John Buchan, the Presbyterian Cavalier

By Kernohan, R. D. | Contemporary Review, February 1993 | Go to article overview

John Buchan, the Presbyterian Cavalier


Kernohan, R. D., Contemporary Review


IT isn't unusual for successful thriller-writers to take their most popular books less seriously than readers do. The writers may have been intensely committed to causes their best-known books hardly hint at, and proudest of other books that were not to outlive them.

Rider Haggard was knighted for services to agriculture, not for King Solomon's Mines. His extra-curricular enthusiasms included support for the authenticity of the Jerusalem site known as 'Gordon's Calvary'. Conan Doyle, though foiled in his bid to kill off Sherlock Holmes, became an historian of the Boer War and devotee of spiritualism and psychic research. John Buchan spent more time on serious biographies and histories than on the thrillers that remain in print, more than 50 years after his death while serving as Governor-General of Canada. He had also been a Tory member of parliament before becoming Lord Tweedsmuir and was a notable lay theologian.

Like Conan Doyle, and much more than Rider Haggard, Buchan created works of art from what might otherwise have been a mixture of pleasant relaxation and useful remuneration. The Thirty-Nine Steps and Greenmantle achieve a classic perfection of their kind. Moreover, Buchan brought to thrillers set anywhere from Scottish deer-forests to the Transvaal highveld by way of the Danube something of Sir Walter Scott's capacity to extract the most from atmosphere and environment.

There is more to Buchan than this, and in one important respect he differs from Conan Doyle and Rider Haggard. In Buchan's case his beliefs, dilemmas, and interpretations of history are reflected in his thrillers as well as in his 'serious' writing and the speeches and lectures of his public life. And in his case it is not always possible to keep a rigid distinction between what was written for fun and profit and what conveys an earnestly high moral and artistic intent.

Perhaps that is as it should be in a son of the Scots manse who, even when he lived in a manor-house near Oxford, retained his attachment to the Kirk. He also wrote a notable analysis of the Scots religious tradition to mark the Presbyterian reunion in 1929 which shaped the present Church of Scotland and shortly afterwards was Lord High Commissioner -- the royal representative -- to the reunited Church's General Assembly.

But Buchan was not just a Presbyterian elder. He was also a Presbyterian Romantic and, in a phrase he coined for his historical heroes, the Presbyterian Cavalier.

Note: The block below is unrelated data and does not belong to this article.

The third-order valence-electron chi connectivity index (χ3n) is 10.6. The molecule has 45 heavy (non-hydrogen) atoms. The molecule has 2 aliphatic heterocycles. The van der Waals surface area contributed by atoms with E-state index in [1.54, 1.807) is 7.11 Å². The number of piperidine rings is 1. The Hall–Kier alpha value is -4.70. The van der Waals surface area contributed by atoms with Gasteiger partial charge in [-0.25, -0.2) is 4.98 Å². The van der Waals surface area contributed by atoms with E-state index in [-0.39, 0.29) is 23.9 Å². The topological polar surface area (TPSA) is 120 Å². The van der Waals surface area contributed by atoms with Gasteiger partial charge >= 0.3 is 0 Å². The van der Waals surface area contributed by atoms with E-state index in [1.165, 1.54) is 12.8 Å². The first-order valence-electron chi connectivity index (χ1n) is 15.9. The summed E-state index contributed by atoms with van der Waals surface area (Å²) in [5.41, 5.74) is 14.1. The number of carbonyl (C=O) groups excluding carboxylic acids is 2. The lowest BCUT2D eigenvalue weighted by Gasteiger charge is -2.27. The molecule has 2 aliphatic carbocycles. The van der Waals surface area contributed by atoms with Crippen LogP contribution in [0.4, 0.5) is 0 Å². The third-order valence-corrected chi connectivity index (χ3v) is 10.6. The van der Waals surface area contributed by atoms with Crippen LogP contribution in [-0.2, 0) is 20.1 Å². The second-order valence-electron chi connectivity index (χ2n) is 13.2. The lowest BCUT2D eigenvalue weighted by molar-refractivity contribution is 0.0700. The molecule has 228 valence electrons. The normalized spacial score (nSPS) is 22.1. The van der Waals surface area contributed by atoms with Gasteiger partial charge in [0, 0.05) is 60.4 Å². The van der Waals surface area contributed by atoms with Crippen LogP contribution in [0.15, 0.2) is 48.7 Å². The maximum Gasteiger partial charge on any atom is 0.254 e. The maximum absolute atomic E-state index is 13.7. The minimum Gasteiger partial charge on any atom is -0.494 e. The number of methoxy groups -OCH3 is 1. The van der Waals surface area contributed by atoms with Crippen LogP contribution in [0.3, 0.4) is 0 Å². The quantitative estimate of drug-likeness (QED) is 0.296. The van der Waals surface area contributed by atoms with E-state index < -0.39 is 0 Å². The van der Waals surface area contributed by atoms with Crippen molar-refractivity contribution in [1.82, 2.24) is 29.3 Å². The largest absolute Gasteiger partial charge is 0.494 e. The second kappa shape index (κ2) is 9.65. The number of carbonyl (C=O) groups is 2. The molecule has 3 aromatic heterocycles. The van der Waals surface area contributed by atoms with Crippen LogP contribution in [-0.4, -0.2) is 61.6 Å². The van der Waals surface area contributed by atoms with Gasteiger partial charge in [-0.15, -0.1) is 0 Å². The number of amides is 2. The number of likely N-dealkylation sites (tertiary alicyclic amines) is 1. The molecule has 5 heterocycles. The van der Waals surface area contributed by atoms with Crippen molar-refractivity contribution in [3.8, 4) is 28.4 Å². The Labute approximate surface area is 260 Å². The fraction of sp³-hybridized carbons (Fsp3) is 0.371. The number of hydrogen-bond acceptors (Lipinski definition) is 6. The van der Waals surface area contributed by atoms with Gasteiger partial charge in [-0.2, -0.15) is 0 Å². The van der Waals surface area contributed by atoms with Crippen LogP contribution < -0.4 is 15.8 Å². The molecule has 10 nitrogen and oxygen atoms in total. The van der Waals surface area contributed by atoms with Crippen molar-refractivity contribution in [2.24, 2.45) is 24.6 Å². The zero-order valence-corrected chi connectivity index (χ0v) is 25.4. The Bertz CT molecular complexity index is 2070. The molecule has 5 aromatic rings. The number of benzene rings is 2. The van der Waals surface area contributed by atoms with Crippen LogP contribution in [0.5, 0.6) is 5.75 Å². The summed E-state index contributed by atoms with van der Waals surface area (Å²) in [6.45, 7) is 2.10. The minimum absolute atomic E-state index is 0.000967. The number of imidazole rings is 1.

Buchan's original 'Presbyterian Cavalier' was James Graham, Marquis of Montrose. In 1638 Montrose was one of the leaders of the Scots National Covenant of resistance to Charles I but he later took the King's side in the Civil War. Though beaten at last, he waged a brilliant campaign against the Clan Campbell and the second-string army left at home in the Lowlands when the Scots sent their first team to play on the Parliamentary side in England. He was eventually executed, amid the execration of the dominant party in the Kirk, after the failure of a later foray. Buchan portrayed him (in the biography which is probably the most enduring of his 'serious' books) not just as a master of small-scale mobile war but as a political philosopher and a religious moderate whose ability to combine conviction with tolerance was far ahead of his time.

There were other heroes whom Buchan classed as 'Presbyterian cavaliers', notably the Virginian soldier 'Stonewall' Jackson and the First World War British commander Douglas Haig, who had also been a Brasenose man at Oxford and whom he served in what would now be called public relations.

Yet the really devoted Presbyterian cavalier was Buchan himself, son of a Free Kirk minister who had combined enthusiasm for two Scottish traditions usually thought hopelessly at odds with each other: those of the Covenanters and the Jacobites. In fact the two influences can be traced in many Scots: for example in Burns; in Sir Walter Scott, whom Buchan so much admired and took as another of his serious biographical subjects; and as any reader of Kidnapped must remember, in Robert Louis Stevenson. …

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